When a barrel is "set back" it is done one thread (about 1/16 inch, depending on the threads-per-inch of the barrel threads). That moves the existing chamber to the rear as well as the end of the barrel. The barrel must be shortened on the bolt face area something a little less than one thread depth, and the chamber reamed to get to the correct head space. The point of setting back the barrel is to get the chamber to bolt specification correct by reaming a new chamber (not as deeply as when you started).

    The measurement technique you described for determining head space is bogus. It is highly unlikely that the chamber is 0.12 inches too deep.If you are out of money just take the gun to a range, tie it to a tire and set it off with a string from a safe distance away. Extract the case and look for signs of case head spliting or thinning of the case near the head (internally, using a bent wire). If you find that indeed there are signs of case splitting at the case head then your rifle needs work. You may get away with reduced load case forming as described above. If no sign of case stretching or head splitting, just shoot the thing and kiss off the "gunsmith", that used tape to determine headspace, for any future work.

    LDBennett
  9. Xracer

    Xracer *TFF Admin Staff Mediator*

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    Minn-eeee-sota, ya, sure, you bet!
    Sounds to me like you have a mismatched bolt to the rifle.....which doesn't surprise me. A lot of these inexpensive MilSurp rifles are made up on mix-'n-match parts.

    If you'll check out the schematic here:

    http://www.e-gunparts.com/productschem.asp?chrMasterModel=1920z91/30

    ....looks like you might be able to shim up the bolt head (part # 1A).
  10. clcreek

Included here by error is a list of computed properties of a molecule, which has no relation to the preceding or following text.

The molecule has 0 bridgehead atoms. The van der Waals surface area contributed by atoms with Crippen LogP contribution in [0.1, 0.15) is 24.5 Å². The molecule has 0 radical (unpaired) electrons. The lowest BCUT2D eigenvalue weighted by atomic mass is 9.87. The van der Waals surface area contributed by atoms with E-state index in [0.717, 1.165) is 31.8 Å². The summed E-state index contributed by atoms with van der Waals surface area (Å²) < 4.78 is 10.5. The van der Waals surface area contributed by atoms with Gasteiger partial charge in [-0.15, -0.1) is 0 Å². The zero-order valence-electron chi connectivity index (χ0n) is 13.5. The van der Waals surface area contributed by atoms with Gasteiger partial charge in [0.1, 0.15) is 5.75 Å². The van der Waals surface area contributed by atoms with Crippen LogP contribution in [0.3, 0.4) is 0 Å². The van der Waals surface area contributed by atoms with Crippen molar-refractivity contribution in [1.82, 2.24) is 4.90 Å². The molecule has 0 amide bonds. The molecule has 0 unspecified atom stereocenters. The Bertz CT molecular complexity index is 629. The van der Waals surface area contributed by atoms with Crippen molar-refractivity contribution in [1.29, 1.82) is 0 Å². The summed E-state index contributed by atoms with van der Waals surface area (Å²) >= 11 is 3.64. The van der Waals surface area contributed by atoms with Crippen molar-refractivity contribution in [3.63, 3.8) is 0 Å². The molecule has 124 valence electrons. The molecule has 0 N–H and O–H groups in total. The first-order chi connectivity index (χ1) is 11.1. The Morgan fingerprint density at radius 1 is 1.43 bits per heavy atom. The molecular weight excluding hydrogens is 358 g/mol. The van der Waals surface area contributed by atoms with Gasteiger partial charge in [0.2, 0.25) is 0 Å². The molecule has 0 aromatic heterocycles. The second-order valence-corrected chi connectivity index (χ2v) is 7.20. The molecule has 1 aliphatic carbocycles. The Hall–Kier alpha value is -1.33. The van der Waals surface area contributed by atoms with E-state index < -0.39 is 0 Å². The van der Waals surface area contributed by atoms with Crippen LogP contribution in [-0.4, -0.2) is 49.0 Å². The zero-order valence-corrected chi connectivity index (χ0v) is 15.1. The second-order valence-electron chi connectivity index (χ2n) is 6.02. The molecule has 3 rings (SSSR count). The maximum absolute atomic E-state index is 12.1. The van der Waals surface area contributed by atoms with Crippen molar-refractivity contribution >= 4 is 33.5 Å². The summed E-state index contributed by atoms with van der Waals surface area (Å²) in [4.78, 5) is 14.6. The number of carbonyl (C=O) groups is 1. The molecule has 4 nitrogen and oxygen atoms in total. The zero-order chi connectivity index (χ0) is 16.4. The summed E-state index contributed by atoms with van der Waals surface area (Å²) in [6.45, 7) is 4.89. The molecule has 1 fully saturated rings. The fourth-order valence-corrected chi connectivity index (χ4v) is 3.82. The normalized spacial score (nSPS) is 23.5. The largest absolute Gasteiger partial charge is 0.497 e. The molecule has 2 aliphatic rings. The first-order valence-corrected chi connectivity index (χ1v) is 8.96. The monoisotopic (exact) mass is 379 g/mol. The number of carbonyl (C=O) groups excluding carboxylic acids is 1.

clcreek New Member

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    Robert, where did you get the specs on the head space for the Mosin Nagant? I have been searching for a while.

    so 0.071 should be the fail thickness of the rim?

    cl creek
  11. TRAP55

    TRAP55 New Member

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    The bolt "head" is the part used to correct the head space on a Mosin. You can change every other bolt part, including the bolt body, and leave the same bolt head, and the head space doesn't change.
  12. clcreek

    clcreek New Member

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    I am trying to find the specs on headspace for a Mosin Nagaent 7.62x54r.

    I think I have found these, but I am not sure If I am correct:

    go 0.064"
    no-go 0.071"

    I cant find find the spec for the field gauge.

    If anyone has the information and can post it or email it that would be great. If you have a set of gauges and can measure them that would be great (please provide the name of that gauge manufacture as I understand they are all slightly differnt).

    email is clcreek@gmail.com

    Thank you in advance
  13. Willie

    Willie Active Member

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    I tried that. Never had any success. Teenage boys are not afraid when chasing teenage girls. :cool: